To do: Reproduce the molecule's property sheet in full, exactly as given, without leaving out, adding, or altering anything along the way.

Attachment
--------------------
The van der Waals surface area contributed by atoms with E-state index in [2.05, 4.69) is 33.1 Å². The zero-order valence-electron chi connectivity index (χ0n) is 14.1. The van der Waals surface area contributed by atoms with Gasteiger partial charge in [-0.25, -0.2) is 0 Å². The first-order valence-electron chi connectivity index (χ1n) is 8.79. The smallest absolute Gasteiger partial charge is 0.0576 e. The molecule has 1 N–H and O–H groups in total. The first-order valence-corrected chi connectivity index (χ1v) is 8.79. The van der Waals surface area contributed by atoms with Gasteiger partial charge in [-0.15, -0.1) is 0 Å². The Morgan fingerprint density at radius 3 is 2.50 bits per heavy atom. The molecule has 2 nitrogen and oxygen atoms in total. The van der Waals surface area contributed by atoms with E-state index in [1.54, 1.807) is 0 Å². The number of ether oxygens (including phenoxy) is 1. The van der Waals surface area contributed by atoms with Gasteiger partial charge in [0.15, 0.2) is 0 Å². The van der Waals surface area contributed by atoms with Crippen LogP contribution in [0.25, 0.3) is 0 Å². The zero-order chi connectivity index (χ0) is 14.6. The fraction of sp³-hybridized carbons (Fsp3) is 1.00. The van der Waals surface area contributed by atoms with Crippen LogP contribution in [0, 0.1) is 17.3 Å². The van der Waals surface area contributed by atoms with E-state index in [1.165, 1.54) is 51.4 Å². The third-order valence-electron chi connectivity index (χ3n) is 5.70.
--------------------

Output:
The van der Waals surface area contributed by atoms with E-state index in [2.05, 4.69) is 33.1 Å². The zero-order valence-electron chi connectivity index (χ0n) is 14.1. The van der Waals surface area contributed by atoms with Gasteiger partial charge in [-0.25, -0.2) is 0 Å². The first-order valence-electron chi connectivity index (χ1n) is 8.79. The smallest absolute Gasteiger partial charge is 0.0576 e. The molecule has 1 N–H and O–H groups in total. The first-order valence-corrected chi connectivity index (χ1v) is 8.79. The van der Waals surface area contributed by atoms with Gasteiger partial charge in [-0.15, -0.1) is 0 Å². The Morgan fingerprint density at radius 3 is 2.50 bits per heavy atom. The molecule has 2 nitrogen and oxygen atoms in total. The van der Waals surface area contributed by atoms with E-state index in [1.54, 1.807) is 0 Å². The number of ether oxygens (including phenoxy) is 1. The van der Waals surface area contributed by atoms with Gasteiger partial charge in [0.15, 0.2) is 0 Å². The van der Waals surface area contributed by atoms with Crippen LogP contribution in [0.25, 0.3) is 0 Å². The zero-order chi connectivity index (χ0) is 14.6. The fraction of sp³-hybridized carbons (Fsp3) is 1.00. The van der Waals surface area contributed by atoms with Crippen LogP contribution in [0, 0.1) is 17.3 Å². The van der Waals surface area contributed by atoms with E-state index in [1.165, 1.54) is 51.4 Å². The third-order valence-electron chi connectivity index (χ3n) is 5.70.